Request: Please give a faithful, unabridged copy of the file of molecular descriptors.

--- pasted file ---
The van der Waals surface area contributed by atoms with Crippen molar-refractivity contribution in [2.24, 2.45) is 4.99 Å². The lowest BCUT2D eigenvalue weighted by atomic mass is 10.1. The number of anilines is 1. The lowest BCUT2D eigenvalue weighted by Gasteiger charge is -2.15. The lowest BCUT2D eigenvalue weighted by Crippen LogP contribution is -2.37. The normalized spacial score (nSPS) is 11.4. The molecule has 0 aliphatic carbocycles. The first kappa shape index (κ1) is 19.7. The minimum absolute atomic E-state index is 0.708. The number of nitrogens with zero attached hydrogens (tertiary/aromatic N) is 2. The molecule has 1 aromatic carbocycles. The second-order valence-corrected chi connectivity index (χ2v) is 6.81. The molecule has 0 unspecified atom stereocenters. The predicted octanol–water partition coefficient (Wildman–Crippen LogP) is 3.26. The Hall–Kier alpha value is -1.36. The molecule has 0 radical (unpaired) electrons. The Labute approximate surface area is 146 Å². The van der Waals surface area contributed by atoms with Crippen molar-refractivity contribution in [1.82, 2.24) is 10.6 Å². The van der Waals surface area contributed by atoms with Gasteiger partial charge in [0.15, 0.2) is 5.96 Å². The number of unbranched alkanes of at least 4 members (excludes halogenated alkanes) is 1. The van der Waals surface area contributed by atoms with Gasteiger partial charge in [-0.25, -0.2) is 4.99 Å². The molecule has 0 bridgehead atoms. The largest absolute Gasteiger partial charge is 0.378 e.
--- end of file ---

The van der Waals surface area contributed by atoms with Crippen molar-refractivity contribution in [2.24, 2.45) is 4.99 Å². The lowest BCUT2D eigenvalue weighted by atomic mass is 10.1. The number of anilines is 1. The lowest BCUT2D eigenvalue weighted by Gasteiger charge is -2.15. The lowest BCUT2D eigenvalue weighted by Crippen LogP contribution is -2.37. The normalized spacial score (nSPS) is 11.4. The molecule has 0 aliphatic carbocycles. The first kappa shape index (κ1) is 19.7. The minimum absolute atomic E-state index is 0.708. The number of nitrogens with zero attached hydrogens (tertiary/aromatic N) is 2. The molecule has 1 aromatic carbocycles. The second-order valence-corrected chi connectivity index (χ2v) is 6.81. The molecule has 0 unspecified atom stereocenters. The predicted octanol–water partition coefficient (Wildman–Crippen LogP) is 3.26. The Hall–Kier alpha value is -1.36. The molecule has 0 radical (unpaired) electrons. The Labute approximate surface area is 146 Å². The van der Waals surface area contributed by atoms with Crippen molar-refractivity contribution in [1.82, 2.24) is 10.6 Å². The van der Waals surface area contributed by atoms with Gasteiger partial charge in [0.15, 0.2) is 5.96 Å². The number of unbranched alkanes of at least 4 members (excludes halogenated alkanes) is 1. The van der Waals surface area contributed by atoms with Gasteiger partial charge in [-0.25, -0.2) is 4.99 Å². The molecule has 0 bridgehead atoms. The largest absolute Gasteiger partial charge is 0.378 e.